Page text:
The current £1 coin will lose its legal tender status at midnight on 15 October 2017. After the 15 October, the current round £1 coin can continue to be deposited into a customer’s account at most High Street Banks in the UK.
Just as well, considering we’ll be finding the buggers for decades, though frankly depositing the odd one or two is going to be a pain in the arse unless the banks will also exchange them OTC.
Having received the FLO’s report on what was confirmed to be part of the socket of a cross, I went over to the farm to hand back the artefact and the print-out of the report from the PAS database entry. I also wanted to hand over the Claudius II radiate as I thought the landowner would be interested to know what I’d found on his land.
Neither the landowner nor his son was around so I gave both the cross fragment and the Claudius II radiate and their PAS printouts to the estate secretary and asked her to pass them to the landowner for me.
Talking to the secretary confirmed what I’d heard anecdotally – that the harvest this year was expected to be several weeks early. The farm was gearing up to beginning harvest the following week and by the end of the week land should be detectable once again. Happy Days!
Having brought with me the field plans given to me last year by the landowner’s son, I outlined the fields I would particularly like to have a crack at and why.
Along I toddled to collect the items handed over back in early April. There were only the two of them as I’d done bugger all detecting over the winter and spring.
One was the Funny Looking Doodah that the son of the owner of my biggest permission showed me last autumn and asked if I knew what it was. The FLO confirmed her initial thoughts that this was part of the base of a cross, dating from anywhere between 1000AD and 1200AD, which now has me wondering where exactly it was found (the farmer’s son was rather vague when he showed it to me) as it might be evidence for a church or chapel on the land.
The other was the corroded Roman coin mentioned in the entry dated 25/10/2016 which was identified as a copper alloy radiate of Claudius II dating to the period AD 270-271, with a CONSECRATIO reverse.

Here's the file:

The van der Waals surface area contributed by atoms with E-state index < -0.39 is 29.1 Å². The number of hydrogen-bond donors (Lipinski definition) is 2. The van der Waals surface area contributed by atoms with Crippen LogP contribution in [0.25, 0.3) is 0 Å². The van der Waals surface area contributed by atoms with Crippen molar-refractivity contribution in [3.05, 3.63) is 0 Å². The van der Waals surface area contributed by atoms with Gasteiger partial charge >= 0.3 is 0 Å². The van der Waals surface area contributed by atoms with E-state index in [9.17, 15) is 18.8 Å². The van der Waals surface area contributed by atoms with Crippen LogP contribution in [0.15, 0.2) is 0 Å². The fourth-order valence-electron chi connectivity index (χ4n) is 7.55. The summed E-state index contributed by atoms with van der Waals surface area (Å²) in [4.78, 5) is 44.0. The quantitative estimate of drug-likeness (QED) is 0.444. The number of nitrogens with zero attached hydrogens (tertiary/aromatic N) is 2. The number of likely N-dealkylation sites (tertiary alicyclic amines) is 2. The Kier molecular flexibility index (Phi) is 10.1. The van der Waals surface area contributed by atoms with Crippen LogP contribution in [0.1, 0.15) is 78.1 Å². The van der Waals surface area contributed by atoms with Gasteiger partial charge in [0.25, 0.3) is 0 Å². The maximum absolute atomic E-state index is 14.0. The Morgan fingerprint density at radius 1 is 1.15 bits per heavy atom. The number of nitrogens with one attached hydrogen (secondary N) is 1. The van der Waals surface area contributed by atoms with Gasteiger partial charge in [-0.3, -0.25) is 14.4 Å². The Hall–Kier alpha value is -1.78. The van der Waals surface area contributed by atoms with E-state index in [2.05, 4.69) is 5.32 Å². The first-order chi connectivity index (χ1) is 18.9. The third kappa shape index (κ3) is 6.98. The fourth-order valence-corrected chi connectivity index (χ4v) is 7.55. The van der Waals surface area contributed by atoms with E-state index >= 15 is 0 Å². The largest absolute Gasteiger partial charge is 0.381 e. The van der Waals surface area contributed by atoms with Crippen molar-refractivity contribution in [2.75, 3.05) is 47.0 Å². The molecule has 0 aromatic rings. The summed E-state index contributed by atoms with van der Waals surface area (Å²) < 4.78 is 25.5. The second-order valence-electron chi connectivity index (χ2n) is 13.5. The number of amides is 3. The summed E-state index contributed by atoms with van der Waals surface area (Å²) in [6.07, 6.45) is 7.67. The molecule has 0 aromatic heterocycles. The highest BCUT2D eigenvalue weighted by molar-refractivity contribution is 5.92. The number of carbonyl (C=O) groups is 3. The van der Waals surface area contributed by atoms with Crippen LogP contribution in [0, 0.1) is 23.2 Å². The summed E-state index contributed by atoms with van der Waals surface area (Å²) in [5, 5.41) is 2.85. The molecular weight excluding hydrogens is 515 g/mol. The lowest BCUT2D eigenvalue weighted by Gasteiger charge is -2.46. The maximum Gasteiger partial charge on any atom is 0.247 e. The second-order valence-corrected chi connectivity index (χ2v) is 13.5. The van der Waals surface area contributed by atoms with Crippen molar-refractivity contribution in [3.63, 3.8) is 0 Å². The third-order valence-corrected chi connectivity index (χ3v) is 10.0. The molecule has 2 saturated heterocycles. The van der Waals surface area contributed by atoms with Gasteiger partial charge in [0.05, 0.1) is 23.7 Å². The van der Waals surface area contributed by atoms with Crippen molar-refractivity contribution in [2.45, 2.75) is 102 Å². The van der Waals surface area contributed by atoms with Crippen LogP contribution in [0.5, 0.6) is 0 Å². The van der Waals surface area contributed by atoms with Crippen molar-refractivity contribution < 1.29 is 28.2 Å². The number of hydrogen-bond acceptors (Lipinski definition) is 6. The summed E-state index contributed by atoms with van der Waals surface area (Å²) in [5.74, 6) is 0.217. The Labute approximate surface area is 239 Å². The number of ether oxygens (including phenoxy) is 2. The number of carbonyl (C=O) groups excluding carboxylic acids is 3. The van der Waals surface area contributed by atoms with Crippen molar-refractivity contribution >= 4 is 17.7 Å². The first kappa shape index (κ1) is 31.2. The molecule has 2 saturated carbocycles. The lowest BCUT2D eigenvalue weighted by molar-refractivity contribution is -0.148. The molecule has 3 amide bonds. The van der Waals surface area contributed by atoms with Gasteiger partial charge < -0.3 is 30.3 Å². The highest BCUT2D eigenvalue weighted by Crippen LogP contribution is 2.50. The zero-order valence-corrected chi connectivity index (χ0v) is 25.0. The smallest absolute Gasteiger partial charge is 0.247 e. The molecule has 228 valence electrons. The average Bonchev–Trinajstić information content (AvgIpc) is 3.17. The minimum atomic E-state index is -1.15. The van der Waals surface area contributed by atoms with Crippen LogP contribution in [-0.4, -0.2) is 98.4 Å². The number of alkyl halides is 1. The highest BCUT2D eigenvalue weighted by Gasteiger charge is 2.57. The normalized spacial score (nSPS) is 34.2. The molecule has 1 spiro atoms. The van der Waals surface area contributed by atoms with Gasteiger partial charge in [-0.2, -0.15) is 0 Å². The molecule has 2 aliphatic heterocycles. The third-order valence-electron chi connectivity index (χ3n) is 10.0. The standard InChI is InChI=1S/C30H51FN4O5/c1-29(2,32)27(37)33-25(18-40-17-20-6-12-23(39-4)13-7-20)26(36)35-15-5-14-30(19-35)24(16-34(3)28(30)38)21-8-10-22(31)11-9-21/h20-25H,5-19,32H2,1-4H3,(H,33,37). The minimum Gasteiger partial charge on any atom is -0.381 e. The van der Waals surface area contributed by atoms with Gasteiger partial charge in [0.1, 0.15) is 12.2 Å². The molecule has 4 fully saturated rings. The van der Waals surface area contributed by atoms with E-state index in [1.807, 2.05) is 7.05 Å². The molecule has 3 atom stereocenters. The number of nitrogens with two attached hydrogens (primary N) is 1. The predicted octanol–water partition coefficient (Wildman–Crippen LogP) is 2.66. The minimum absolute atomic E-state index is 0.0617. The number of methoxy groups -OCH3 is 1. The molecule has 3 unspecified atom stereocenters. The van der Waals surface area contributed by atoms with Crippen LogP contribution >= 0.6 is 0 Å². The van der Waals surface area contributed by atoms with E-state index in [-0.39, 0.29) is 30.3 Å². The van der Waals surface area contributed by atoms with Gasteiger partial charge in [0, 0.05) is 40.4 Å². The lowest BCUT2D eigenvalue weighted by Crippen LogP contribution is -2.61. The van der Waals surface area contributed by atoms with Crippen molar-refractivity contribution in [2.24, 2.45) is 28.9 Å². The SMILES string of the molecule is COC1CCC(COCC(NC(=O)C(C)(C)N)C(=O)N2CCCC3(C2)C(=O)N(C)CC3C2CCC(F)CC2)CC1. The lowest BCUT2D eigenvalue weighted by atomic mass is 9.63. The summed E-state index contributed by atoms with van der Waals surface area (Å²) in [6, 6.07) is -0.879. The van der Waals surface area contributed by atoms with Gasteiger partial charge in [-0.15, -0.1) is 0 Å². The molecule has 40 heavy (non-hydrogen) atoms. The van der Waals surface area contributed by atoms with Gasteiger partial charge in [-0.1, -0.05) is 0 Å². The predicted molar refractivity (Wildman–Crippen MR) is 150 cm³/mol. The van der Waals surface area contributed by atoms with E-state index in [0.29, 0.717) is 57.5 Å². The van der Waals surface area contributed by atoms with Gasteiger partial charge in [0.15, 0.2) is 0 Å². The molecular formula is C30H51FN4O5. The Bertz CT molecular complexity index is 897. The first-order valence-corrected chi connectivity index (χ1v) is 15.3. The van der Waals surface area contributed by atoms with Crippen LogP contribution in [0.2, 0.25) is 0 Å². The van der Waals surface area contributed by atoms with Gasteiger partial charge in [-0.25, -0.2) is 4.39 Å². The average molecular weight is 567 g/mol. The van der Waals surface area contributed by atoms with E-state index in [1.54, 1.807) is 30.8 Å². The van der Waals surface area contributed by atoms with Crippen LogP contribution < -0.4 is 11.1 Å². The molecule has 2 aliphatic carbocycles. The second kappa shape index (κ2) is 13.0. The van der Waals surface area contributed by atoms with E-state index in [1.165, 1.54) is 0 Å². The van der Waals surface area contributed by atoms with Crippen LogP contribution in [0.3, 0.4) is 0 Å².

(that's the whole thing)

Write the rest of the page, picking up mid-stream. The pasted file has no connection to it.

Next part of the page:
Delivering a package for collection to one of the local convenience stores, I noticed a black guy with tied-back dreadlocks detecting behind the goalmouth on the community footy pitch in front of the store. He was using an entry level Yellow Peril, but unlike many users he was at least using headphones.
So I wandered over to see how he was getting on.
He told me he’d found a couple of pound coins so far – enough to buy a bottle of cider.
Was he a member of any local clubs, I asked.
“No,” quoth he. “They’re only interested in old stuff.”
He was only interested in finding loose change. As long as he kept himself in cider he was a happy bunny.
I left him to it.
I think he’s the first black guy I’ve seen detecting though I know there must be others out there. We do seem to be a very white lot, we detectorists.
Along I went to collect the items handed in in September and to hand over the latest batch.
Finds from Thame area dig – blog entry dated 1 September 2016
The flint was recorded as a Mesolithic or Neolithic rejuvenation flake dating to 8,300 – 2,100 BCE. The Lizzy Halfgroat is London mint dating to 1591 – 1594 AD. The Roman coin was confirmed as a commemorative copper alloy nummus of Theodora dating to 337 – 341 AD.
Finds from Witney area dig – blog entry dated 5 September 2016
The book clasp was confirmed as being of a copper alloy and dating to anywhere between 1500 and 1700. The curtain ring is a very ordinary copper alloy ring of mediaeval or post-mediaeval date so from anywhere between the 14th and 18th centuries. The rounded button was judged to be of 18th century date and not recorded.
Find from XP rally near Burford
The Roman coin was identified as a radiate of an unknown emperor but dated to somewhere between 260 AD and 296 AD.
The FLO took from me:
1 musket ball
1 possible musket ball
1 copper alloy ring which may be of Roman date
4 Roman coins
1 small piece of grey pottery (possibly Roman)
1 small iron nail or tack – probably a Roman boot or sandal hobnail
1 piece of reddish-orangey stone which shows possible signs of having been worked to some extent.
Sadly, all the lumps of curved orangey-pink rough ceramic are just modern drainage pipe. Bang goes my Roman building. Eheu!